Kim Yong-Chol, the Vice-Chairman of the Workers’ Party of Korea and a former intelligence chief of the Reconnaissance General Bureau of the DPRK, was then despatched to the US by Pyongyang. Vice-Chairman Kim Yong-Chol would stop in China first and then arrive in New York City on May 30, 2018. In New York City Vice-Chairman Kim Yong-Chol met Mike Pompeo for talks. The next day, on June 1, 2018 he would personally deliver a letter from Kim Jong-Un to President Trump at the White House in Washington, DC.

The Consistent North Korean Quest for Harmony

It is generally unknown that prior to the DPRK-US summit in Singapore, the North Korean side for years had been patiently making overtures to the US government behind closed doors in bilateral and multilateral settings to establish peace and reconciliation. There were even suggestions about establishing some form of economic collaboration between the US and North Korea that would involve the disciplined labour of the DPRK and the capital, investment, and technology of South Korea and the US. Some of the North Korean proposals even surprised the representatives of the other countries involved in various multilateral meetings and the Six-Party Talks composed of officials from China, Japan, North Korea, South Korea, Russia, and the US. A deal was even made between the Clinton Administration and North Korea in 1994, called the Agreed Framework, that fell apart. The North Koreans even went as far as disabling their Yongbyon Nuclear Plant in 2007 as a sign of good will to Washington. Pyongyang, however, legally restarted its nuclear program in 2008 after the US failed to keep its commitments to the DPRK and after US President Barack Obama reserved the right to launch nuclear attacks on Iran and the DPRK in contravention of Washington’s legal commitments to the Nuclear Non-Proliferation Treaty.

Pyongyang has been seeking a peaceful resolution that would include security guarantees that it would not be attacked by the US and allow it to integrate with South Korea. In this regard, the DPRK and South Korea agreed to a roadmap for Korean unification within the framework of a federal system on June 15, 2000 through a join North Korean-South Korean declaration signed by North Korean Supreme Leader Kim Jong-Il and South Korean President Kim Dae-Jung in Pyongyang. The North-South Declaration of June 15, 2000 states the following principles:

  1. The South and the North have agreed to resolve the question of reunification independently and through the joint efforts of the Korean people, who are the masters of the country.
  2. For the achievement of reunification, we have agreed that there is a common element in the South's concept of a confederation and the North's formula for a loose form of federation. The South and the North agreed to promote reunification in that direction.
  3. The South and the North have agreed to promptly resolve humanitarian issues such as exchange visits by separated family members and relatives on the occasion of the August 15 National Liberation Day and the question of unswerving Communists serving prison sentences in the South.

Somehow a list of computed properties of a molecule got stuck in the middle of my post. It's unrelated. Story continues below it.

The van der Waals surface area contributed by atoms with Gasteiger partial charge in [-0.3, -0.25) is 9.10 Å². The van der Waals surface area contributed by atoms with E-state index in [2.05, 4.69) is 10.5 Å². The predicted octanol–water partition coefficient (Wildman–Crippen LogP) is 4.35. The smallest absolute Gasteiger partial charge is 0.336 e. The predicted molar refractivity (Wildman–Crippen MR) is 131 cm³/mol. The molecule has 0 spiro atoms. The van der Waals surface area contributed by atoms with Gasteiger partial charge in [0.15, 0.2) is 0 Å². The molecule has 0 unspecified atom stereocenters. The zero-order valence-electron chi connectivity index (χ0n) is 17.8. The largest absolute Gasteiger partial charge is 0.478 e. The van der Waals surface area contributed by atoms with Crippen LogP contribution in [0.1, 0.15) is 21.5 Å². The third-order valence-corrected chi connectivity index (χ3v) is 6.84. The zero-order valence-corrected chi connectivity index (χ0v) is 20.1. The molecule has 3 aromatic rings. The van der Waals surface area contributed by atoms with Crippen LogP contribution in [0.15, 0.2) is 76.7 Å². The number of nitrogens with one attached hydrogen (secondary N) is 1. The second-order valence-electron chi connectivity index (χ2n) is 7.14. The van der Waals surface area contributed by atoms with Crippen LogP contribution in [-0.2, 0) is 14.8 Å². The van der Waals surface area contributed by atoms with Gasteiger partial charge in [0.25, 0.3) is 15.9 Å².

4. The South and the North have agreed to consolidate mutual trust by promoting balanced development of the national economy through economic cooperation and by stimulating cooperation and exchanges in civic, cultural, sports, health, environmental and all other fields.
  5. The South and the North have agreed to hold a dialogue between relevant authorities in the near future to implement the above agreements expeditiously.

What can be understood from the consistent position of the DPRK is that it has always wanted peace with security guarantees that it would not be attacked. Aside from accepting the continued deployment of US troops in South Korea, it is not the DPRK’s position that has radically changed. It is the position of the US that has changed.

The Geopolitical and Strategic Shifts Behind the Singapore Summit

To the best of their abilities, both the US and the DPRK are trying to benefit from their meeting in Singapore at the domestic and international levels. How they will each do this is based on contingency, but what is certain is that the summit in Singapore would not have been possible if it were not for several factors. These include the DPRK’s capabilities, the economic rise of China, Eurasian integration, US decline, and the Trump Administration’s tensions with Iran.

In the first instance, from a strategic standpoint, the DPRK-US summit would have been possible if it were not for the development of the DPRK’s nuclear and intercontinental missile programs. Once North Korea crossed the threshold of being able to credibly strike the entirety of US territory, serious negotiations emerged. Moreover, the DPRK developed its nuclear weapons as both a security and bargaining strategy. By developing them and offering to denuclearize, it has maneuvered Washington into agreeing to remove its own nuclear weapons from the Korean Peninsula. Should both sides respect denuclearization, a denuclearized Korean Peninsula benefits both the DPRK and its ally China.